The trajectory of an Anisotropic Particle Near a Light-Transmitting Optical Nanofiber

Carlos Owusu-Ansah

Name: Carlos Owusu-Ansah
Majors: Physics, Mathematics
Advisors: Dr. Cody Leary, Dr. Robert Kelvey
Hi, I am Carlos. I love to do research. When I am not working on research or studying, I like to explore the world. Recently, I started taking long bike rides in my neighborhood. I got lost a few days ago, and since I had left my phone at home, I had to ask for directions from friendly neighbors. My IS project was about the interaction between visible light and small particles. We model an experiment where red light is transmitted through a thin optical fiber. As it travels through the optical fiber, it leaks out and affects the motion of a nearby tiny particle. We derive equations that describe the behavior of the particle and use those equations to predict the behavior of a kyanite particle when it is close to the optical fiber. We find that the light causes the kyanite particle to follow a helical trajectory along the surface of the optical fiber. As the kyanite particle moves along the fiber, it also vibrates.We hope that experiments can be designed to probe our results in the lab, but we are not certain of this because the vibrations we are predicting are very small.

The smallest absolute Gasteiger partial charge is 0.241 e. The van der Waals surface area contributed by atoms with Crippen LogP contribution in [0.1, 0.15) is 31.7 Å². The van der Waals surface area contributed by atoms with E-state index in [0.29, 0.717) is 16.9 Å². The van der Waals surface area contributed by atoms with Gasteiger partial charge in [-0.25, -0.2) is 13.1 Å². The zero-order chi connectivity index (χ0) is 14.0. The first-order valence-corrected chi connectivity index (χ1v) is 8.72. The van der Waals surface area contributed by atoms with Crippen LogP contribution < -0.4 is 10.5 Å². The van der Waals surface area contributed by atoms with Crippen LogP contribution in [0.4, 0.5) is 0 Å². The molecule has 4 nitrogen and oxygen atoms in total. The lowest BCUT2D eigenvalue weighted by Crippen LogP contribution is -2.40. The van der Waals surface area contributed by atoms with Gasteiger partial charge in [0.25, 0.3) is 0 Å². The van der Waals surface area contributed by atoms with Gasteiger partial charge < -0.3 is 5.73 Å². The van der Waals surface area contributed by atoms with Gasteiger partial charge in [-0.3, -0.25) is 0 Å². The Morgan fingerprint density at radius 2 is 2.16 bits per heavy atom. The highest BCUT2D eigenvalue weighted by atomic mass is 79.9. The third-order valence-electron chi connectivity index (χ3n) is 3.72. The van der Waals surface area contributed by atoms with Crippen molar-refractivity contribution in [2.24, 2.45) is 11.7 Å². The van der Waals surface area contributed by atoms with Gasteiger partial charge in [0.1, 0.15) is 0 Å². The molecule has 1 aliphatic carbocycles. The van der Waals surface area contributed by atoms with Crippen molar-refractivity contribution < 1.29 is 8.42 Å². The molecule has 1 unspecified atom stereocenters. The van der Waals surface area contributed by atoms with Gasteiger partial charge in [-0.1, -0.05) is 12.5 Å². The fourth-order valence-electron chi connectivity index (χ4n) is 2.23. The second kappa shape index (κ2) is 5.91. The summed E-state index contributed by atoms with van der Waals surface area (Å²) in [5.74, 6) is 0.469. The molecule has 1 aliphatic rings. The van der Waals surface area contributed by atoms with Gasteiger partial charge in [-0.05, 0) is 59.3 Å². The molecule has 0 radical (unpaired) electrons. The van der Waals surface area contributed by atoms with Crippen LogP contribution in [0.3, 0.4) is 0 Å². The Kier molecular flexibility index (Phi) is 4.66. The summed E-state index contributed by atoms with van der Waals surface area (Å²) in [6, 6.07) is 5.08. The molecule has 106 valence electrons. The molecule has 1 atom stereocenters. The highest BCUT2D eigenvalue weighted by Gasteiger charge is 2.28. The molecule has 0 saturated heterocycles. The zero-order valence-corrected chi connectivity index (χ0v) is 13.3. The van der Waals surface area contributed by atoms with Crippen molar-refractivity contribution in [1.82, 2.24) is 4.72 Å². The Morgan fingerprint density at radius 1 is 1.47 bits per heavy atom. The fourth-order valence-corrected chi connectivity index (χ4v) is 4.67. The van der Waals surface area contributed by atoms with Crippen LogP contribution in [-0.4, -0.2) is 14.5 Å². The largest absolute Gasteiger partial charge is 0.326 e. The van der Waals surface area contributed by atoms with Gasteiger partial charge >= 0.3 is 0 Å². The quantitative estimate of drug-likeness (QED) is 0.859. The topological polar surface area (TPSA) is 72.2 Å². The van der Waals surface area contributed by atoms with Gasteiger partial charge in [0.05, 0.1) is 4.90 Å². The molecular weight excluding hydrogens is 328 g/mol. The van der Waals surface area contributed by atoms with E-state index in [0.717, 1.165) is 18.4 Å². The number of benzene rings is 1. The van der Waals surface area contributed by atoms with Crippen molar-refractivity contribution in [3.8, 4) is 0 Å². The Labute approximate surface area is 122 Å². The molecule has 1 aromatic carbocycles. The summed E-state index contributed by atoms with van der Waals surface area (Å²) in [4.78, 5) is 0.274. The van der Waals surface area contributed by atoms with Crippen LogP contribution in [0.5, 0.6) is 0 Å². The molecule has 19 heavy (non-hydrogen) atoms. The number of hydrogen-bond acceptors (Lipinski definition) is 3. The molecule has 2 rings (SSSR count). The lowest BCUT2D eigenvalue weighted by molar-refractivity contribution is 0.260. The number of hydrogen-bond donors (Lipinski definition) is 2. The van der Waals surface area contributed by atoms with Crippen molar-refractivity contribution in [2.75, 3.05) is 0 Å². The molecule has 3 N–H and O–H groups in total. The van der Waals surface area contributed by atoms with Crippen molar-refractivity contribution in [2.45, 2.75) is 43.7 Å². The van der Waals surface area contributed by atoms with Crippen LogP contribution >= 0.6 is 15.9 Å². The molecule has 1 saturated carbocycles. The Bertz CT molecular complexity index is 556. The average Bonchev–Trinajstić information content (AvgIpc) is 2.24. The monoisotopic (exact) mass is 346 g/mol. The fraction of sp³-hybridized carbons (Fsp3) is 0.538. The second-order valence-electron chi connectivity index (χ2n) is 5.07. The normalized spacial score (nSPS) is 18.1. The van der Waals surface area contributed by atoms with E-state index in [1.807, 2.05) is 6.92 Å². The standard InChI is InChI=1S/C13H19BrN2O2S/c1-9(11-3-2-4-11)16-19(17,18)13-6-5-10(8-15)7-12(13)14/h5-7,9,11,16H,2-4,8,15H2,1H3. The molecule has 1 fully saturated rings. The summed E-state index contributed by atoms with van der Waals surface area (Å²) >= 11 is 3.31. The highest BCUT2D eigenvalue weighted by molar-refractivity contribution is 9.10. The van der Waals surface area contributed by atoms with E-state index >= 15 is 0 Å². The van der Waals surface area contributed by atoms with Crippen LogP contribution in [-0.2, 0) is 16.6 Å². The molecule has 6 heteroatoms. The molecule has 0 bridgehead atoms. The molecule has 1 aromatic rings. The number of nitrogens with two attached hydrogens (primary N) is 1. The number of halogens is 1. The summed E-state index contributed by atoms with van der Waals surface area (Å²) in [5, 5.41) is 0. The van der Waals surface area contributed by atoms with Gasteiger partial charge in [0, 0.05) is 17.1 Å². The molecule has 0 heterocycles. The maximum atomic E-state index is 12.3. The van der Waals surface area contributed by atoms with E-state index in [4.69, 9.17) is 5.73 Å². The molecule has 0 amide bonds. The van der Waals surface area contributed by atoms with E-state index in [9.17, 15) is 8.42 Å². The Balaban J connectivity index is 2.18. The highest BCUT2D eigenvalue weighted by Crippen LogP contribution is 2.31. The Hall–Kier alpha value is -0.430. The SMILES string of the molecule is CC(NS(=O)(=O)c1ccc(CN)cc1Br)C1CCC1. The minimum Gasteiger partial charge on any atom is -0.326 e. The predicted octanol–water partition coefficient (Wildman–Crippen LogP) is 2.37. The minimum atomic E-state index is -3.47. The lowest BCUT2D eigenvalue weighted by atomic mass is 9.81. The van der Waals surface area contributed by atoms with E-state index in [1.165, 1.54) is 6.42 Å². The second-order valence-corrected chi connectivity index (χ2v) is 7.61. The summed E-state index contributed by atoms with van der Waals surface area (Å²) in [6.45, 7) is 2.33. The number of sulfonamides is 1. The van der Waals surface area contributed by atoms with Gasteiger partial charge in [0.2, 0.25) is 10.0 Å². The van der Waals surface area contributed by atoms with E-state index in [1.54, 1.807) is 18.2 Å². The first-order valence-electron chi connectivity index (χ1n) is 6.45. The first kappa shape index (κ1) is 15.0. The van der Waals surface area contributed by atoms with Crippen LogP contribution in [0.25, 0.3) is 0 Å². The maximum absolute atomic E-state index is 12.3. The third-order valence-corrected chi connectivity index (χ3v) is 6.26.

Loader Loading...
EAD Logo Taking too long?

Reload Reload document
| Open Open in new tab

Carlos will be online to field comments on April 16:
4-6 pm EDT (PST 1pm-3pm, Africa/Europe: late evening)

Posted in I.S. Symposium 2021, Independent Study on April 3, 2021.

Related Posts

Megan Tuennerman '22

Wrong-way Icelandic puffins lead student researcher to follow the right path

Khaylen Mahdi ’22

Disciplined, creative thinker spotlights opportunity—not obstacles—in Black entrepreneurship

Bang Nguyen ’22

Siri-ously biased: Computer science major examines language models showing negativity toward LGBTQ+ terms

Related Areas of Study


With one-on-one guidance from a faculty mentor, every physics major completes independent research in a year-long research project

Major Minor


Numbers + patterns + structures multiplied by a zest for analysis and inquiry

Major Minor

Connect with Wooster